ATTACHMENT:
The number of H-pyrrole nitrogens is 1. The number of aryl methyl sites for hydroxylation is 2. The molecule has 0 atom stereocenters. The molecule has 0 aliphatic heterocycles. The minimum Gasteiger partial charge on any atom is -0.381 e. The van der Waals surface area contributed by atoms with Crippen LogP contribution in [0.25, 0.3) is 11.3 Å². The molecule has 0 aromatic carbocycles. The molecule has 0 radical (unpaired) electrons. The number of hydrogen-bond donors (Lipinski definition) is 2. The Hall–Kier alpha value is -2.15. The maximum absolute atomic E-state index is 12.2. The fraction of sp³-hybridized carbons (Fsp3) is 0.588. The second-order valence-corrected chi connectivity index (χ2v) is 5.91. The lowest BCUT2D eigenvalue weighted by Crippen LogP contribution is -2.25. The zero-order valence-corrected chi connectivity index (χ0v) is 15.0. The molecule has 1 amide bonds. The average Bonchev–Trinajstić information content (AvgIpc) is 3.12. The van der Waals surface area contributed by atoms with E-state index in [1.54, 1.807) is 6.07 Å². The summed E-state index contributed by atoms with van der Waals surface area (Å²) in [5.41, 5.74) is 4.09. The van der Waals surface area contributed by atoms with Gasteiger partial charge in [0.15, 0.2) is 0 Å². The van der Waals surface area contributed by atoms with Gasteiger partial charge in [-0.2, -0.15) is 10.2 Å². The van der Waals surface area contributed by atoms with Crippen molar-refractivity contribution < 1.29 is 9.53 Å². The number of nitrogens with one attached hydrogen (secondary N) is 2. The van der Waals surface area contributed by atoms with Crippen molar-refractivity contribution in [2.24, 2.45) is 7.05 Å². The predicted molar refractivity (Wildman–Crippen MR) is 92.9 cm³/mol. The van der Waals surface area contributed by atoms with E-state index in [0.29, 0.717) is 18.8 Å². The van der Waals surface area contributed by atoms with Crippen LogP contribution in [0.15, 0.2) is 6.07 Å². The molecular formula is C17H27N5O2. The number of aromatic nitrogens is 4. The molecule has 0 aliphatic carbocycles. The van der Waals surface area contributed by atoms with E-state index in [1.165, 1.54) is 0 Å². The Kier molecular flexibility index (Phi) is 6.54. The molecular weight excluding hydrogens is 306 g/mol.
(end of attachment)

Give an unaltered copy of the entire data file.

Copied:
The number of H-pyrrole nitrogens is 1. The number of aryl methyl sites for hydroxylation is 2. The molecule has 0 atom stereocenters. The molecule has 0 aliphatic heterocycles. The minimum Gasteiger partial charge on any atom is -0.381 e. The van der Waals surface area contributed by atoms with Crippen LogP contribution in [0.25, 0.3) is 11.3 Å². The molecule has 0 aromatic carbocycles. The molecule has 0 radical (unpaired) electrons. The number of hydrogen-bond donors (Lipinski definition) is 2. The Hall–Kier alpha value is -2.15. The maximum absolute atomic E-state index is 12.2. The fraction of sp³-hybridized carbons (Fsp3) is 0.588. The second-order valence-corrected chi connectivity index (χ2v) is 5.91. The lowest BCUT2D eigenvalue weighted by Crippen LogP contribution is -2.25. The zero-order valence-corrected chi connectivity index (χ0v) is 15.0. The molecule has 1 amide bonds. The average Bonchev–Trinajstić information content (AvgIpc) is 3.12. The van der Waals surface area contributed by atoms with E-state index in [1.54, 1.807) is 6.07 Å². The summed E-state index contributed by atoms with van der Waals surface area (Å²) in [5.41, 5.74) is 4.09. The van der Waals surface area contributed by atoms with Gasteiger partial charge in [0.15, 0.2) is 0 Å². The van der Waals surface area contributed by atoms with Gasteiger partial charge in [-0.2, -0.15) is 10.2 Å². The van der Waals surface area contributed by atoms with Crippen molar-refractivity contribution < 1.29 is 9.53 Å². The number of nitrogens with one attached hydrogen (secondary N) is 2. The van der Waals surface area contributed by atoms with Crippen molar-refractivity contribution in [2.24, 2.45) is 7.05 Å². The predicted molar refractivity (Wildman–Crippen MR) is 92.9 cm³/mol. The van der Waals surface area contributed by atoms with E-state index in [0.29, 0.717) is 18.8 Å². The van der Waals surface area contributed by atoms with Crippen LogP contribution in [0.15, 0.2) is 6.07 Å². The molecular formula is C17H27N5O2. The number of aromatic nitrogens is 4. The molecule has 0 aliphatic carbocycles. The van der Waals surface area contributed by atoms with E-state index in [1.165, 1.54) is 0 Å². The Kier molecular flexibility index (Phi) is 6.54. The molecular weight excluding hydrogens is 306 g/mol.